Focus is education after Corps
By Sgt. Joshua Bozeman
| | June 5, 2003
MARINE CORPS LOGISTICS -- Like a marathon runner focused on accomplishing his goal regardless of the personal costs, one Albany Marine kept his eyes fixed on a childhood dream even after 20 years in the Marine Corps.
Gunnery Sgt. William Jones said goodbye to friends and coworkers during his retirement luncheon recently and hello to a few more years of school. Jones was recently accepted at the University of Mississippi where he will study to become a family lawyer. His wife already a criminal lawyer but Jones said he wants to practice family law.
According to coworkers at the luncheon, Jones is more than capable of accomplishing his goal citing the remarkable job he had done during his tour here.
Through hard work and determination, Jones pushed open a door of opportunity many of his friends and family thought had been closed to him a long time ago. But when Jones thought about retirement, he didnÕt think of sitting by a river, leaning against a tree with a line drooped lazily in the water; he thought about hitting the books and continuing his education.
During his last three-year tour, Jones spent about 40 hours a week, including weekends, earning a degree. He took his classes online. He made a commitment to himself and the Marine Corps that he would not work on school during regular working hours. This meant he sometimes stayed after work, burning the midnight oil as it were, to work on various school projects. Often, when serving as the officer-of-the-day, he worked hard into the wee hours of the morning or rose at incredibly early hours to study.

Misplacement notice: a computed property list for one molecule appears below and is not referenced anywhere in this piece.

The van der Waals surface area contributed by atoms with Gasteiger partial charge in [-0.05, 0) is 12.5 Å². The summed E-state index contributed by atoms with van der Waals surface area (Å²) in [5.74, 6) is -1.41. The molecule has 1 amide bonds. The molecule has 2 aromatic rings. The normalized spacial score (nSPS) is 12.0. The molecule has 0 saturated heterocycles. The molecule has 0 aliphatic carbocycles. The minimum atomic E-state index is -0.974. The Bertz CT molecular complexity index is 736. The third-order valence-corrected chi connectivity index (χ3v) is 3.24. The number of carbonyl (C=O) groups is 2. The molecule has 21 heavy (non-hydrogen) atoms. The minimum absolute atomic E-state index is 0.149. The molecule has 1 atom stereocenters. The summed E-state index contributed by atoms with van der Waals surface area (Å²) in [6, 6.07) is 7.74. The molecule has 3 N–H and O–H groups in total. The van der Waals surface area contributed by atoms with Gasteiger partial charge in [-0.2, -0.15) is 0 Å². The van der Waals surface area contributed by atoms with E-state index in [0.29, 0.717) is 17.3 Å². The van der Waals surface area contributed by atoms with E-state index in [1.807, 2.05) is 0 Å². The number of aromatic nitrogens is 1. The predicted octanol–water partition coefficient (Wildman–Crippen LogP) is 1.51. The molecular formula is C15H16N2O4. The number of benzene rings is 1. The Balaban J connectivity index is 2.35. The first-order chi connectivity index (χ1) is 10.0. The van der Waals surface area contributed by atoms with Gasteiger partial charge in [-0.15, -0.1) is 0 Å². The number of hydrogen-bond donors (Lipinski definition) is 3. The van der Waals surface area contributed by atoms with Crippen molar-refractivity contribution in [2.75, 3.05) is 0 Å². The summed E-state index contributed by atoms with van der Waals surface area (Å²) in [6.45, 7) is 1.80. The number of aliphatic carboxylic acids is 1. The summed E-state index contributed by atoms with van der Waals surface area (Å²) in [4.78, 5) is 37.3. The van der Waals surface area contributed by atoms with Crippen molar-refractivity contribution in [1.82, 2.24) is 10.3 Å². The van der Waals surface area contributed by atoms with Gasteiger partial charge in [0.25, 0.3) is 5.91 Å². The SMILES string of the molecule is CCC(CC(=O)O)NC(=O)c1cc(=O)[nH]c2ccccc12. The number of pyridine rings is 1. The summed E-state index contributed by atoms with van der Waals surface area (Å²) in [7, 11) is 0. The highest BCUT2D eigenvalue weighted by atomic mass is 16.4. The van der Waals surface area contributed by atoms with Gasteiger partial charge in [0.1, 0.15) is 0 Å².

"If there is one thing I can imprint on the minds of the Marines under me, it is to get an education especially with tuition being 100 percent now. With all of the web based learning available, there is no excuse for a Marine to leave without at least an associates degree," Jones said.
Jones attributed most of his success to his wife who he said raised their three children while he focused most of his time and energy on his career and his education.
Jones made good grades in high school and his parents always wanted him to become a lawyer or a doctor. But a recruiter persuaded the young Jones to join the Marine Corps instead. His parents were disappointed at first but their son felt joining the Marine Corps was something he had to do.
Looking back on his 20-year career, Jones said he got what he signed up for. He traveled, he learned and he met a lot of people all experiences he is now very grateful for.
During his career, Jones served two tours of Marine Security Guard duty and was meritoriously promoted to staff sergeant.
"The Marine Corps has helped prepare me with future goals," Jones said. "It has taught me discipline and management skills that will serve me well in the future." He added that the most important lesson he's learned during his career is that he is his own person.
"No matter what is going on around you, you are the one who makes the decisions that affect your life," he said.
Jones challenged all Marines to take control of their lives and not see themselves as victims of circumstances. He also encouraged them to stay focused on their goals in life and to fight for what they truly want.